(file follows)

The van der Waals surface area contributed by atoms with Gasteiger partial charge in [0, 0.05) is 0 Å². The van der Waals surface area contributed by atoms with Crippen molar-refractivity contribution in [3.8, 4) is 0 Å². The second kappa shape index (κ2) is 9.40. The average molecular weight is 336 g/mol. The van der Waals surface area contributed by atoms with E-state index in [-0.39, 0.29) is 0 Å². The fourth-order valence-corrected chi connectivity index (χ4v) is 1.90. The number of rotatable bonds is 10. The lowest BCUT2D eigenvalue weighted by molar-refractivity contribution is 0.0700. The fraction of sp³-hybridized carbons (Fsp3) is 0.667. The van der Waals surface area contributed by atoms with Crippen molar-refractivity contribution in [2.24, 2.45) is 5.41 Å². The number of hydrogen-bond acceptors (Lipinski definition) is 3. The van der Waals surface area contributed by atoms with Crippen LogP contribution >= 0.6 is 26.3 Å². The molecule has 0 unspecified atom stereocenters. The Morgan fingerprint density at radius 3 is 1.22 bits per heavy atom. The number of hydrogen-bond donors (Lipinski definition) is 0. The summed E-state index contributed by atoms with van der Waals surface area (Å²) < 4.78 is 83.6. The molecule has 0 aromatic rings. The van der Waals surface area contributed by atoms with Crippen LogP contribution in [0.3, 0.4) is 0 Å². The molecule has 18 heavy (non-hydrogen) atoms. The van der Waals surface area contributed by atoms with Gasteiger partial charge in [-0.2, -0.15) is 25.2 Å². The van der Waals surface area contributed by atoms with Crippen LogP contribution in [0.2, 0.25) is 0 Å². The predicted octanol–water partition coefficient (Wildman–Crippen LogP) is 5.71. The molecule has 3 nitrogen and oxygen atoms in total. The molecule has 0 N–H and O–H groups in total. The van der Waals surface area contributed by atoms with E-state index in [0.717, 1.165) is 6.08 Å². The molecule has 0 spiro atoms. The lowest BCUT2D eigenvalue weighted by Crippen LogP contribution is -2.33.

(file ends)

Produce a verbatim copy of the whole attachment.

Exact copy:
The van der Waals surface area contributed by atoms with Gasteiger partial charge in [0, 0.05) is 0 Å². The van der Waals surface area contributed by atoms with Crippen molar-refractivity contribution in [3.8, 4) is 0 Å². The second kappa shape index (κ2) is 9.40. The average molecular weight is 336 g/mol. The van der Waals surface area contributed by atoms with E-state index in [-0.39, 0.29) is 0 Å². The fourth-order valence-corrected chi connectivity index (χ4v) is 1.90. The number of rotatable bonds is 10. The lowest BCUT2D eigenvalue weighted by molar-refractivity contribution is 0.0700. The fraction of sp³-hybridized carbons (Fsp3) is 0.667. The van der Waals surface area contributed by atoms with Crippen molar-refractivity contribution in [2.24, 2.45) is 5.41 Å². The number of hydrogen-bond acceptors (Lipinski definition) is 3. The van der Waals surface area contributed by atoms with Crippen LogP contribution >= 0.6 is 26.3 Å². The molecule has 0 unspecified atom stereocenters. The Morgan fingerprint density at radius 3 is 1.22 bits per heavy atom. The number of hydrogen-bond donors (Lipinski definition) is 0. The summed E-state index contributed by atoms with van der Waals surface area (Å²) < 4.78 is 83.6. The molecule has 0 aromatic rings. The van der Waals surface area contributed by atoms with Crippen LogP contribution in [0.3, 0.4) is 0 Å². The molecule has 18 heavy (non-hydrogen) atoms. The van der Waals surface area contributed by atoms with Gasteiger partial charge in [-0.2, -0.15) is 25.2 Å². The van der Waals surface area contributed by atoms with Crippen LogP contribution in [0.2, 0.25) is 0 Å². The predicted octanol–water partition coefficient (Wildman–Crippen LogP) is 5.71. The molecule has 3 nitrogen and oxygen atoms in total. The molecule has 0 N–H and O–H groups in total. The van der Waals surface area contributed by atoms with E-state index in [0.717, 1.165) is 6.08 Å². The molecule has 0 spiro atoms. The lowest BCUT2D eigenvalue weighted by Crippen LogP contribution is -2.33.